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Does Direct Foreign Investment Affect Domestic Firms' Credit Constraints?


  • Ann E. Harrison
  • Margaret S. McMillan


Firms in developing countries cite credit constraints as one of their primary obstacles to investment. Direct foreign investment, by bringing in scarce capital, may ease domestic firms' credit constraints. Alternatively, if foreign firms borrow heavily from domestic banks, they may exacerbate domestic firms' credit constraints by crowding them out of domestic capital markets. One plausible mechanism by which this may happen is indirect. Foreign firms may be more experienced and have better financial ratios and thus, be a safer bet for lending institutions. Using firm-level data from the Ivory Coast for the period 1974-1987 we test the following hypotheses: (1) domestic firms are more credit constrained than foreign firms and (2) borrowing by foreign firms exacerbates the credit constraints of domestic firms. Results suggest that domestic firms are significantly more credit constrained that foreign firms and that borrowing by foreign firms aggravates domestic firms' credit constraints. By splitting the sample into state-owned (SOE) and privately owned domestic enterprises we are able to show that SOEs are less financially constrained than other domestic enterprises, consistent with the notion of a 'soft budget constraint'. Borrowing by foreign firms affects only privately owned enterprises. Finally, we explore possible explanations for the crowding out effect.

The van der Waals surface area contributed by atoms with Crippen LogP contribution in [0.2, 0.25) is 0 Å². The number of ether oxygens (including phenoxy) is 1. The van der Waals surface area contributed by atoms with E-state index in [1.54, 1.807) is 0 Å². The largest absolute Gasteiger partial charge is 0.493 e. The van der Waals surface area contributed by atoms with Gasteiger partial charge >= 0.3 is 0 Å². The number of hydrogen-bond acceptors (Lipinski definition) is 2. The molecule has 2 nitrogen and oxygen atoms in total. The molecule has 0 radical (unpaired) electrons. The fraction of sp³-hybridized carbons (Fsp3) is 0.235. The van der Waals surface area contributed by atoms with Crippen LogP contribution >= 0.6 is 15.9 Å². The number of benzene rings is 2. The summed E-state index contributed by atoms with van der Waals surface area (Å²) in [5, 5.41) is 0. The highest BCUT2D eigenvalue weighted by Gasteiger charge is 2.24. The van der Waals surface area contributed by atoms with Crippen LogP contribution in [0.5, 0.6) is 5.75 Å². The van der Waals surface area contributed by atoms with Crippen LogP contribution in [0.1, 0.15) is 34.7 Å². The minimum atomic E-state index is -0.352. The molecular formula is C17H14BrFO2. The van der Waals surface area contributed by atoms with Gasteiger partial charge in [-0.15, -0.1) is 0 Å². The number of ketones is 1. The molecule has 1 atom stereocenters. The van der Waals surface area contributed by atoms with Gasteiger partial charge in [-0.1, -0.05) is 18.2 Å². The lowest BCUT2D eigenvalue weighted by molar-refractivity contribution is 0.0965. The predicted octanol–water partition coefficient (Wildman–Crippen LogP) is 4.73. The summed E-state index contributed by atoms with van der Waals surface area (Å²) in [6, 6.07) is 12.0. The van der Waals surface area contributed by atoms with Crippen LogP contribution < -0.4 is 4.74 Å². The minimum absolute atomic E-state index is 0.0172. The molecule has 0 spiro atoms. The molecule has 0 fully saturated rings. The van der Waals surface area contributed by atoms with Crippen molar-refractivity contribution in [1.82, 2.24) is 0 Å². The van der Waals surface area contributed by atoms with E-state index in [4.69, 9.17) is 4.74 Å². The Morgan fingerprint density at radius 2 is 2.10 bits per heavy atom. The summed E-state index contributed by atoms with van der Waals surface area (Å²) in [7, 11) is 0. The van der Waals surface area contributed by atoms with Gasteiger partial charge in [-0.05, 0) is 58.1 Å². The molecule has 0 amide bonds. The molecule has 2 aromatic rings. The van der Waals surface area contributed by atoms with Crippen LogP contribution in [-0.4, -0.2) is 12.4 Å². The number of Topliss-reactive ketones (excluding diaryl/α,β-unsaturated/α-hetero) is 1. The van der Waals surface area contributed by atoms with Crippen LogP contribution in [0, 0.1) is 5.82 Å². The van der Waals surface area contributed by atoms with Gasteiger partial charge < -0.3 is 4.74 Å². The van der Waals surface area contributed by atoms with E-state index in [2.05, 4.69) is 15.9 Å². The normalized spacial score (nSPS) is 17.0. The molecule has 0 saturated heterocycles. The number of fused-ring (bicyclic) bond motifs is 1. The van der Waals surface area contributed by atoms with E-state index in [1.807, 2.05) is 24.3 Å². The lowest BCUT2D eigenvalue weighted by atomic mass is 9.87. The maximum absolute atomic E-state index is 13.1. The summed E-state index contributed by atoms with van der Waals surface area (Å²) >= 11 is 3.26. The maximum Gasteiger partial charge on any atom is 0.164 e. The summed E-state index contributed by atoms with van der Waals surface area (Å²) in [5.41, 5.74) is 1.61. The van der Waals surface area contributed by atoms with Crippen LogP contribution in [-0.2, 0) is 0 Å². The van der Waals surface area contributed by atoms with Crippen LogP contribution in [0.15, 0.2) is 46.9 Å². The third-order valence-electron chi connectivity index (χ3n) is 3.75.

Suggested Citation

  • Ann E. Harrison & Margaret S. McMillan, 2001. "Does Direct Foreign Investment Affect Domestic Firms' Credit Constraints?," NBER Working Papers 8438, National Bureau of Economic Research, Inc.
  • Handle: RePEc:nbr:nberwo:8438
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    References listed on IDEAS

    1. Inessa Love, 2003. "Financial Development and Financing Constraints: International Evidence from the Structural Investment Model," Review of Financial Studies, Society for Financial Studies, vol. 16(3), pages 765-791, July.
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    JEL classification:

    • F2 - International Economics - - International Factor Movements and International Business
    • G3 - Financial Economics - - Corporate Finance and Governance

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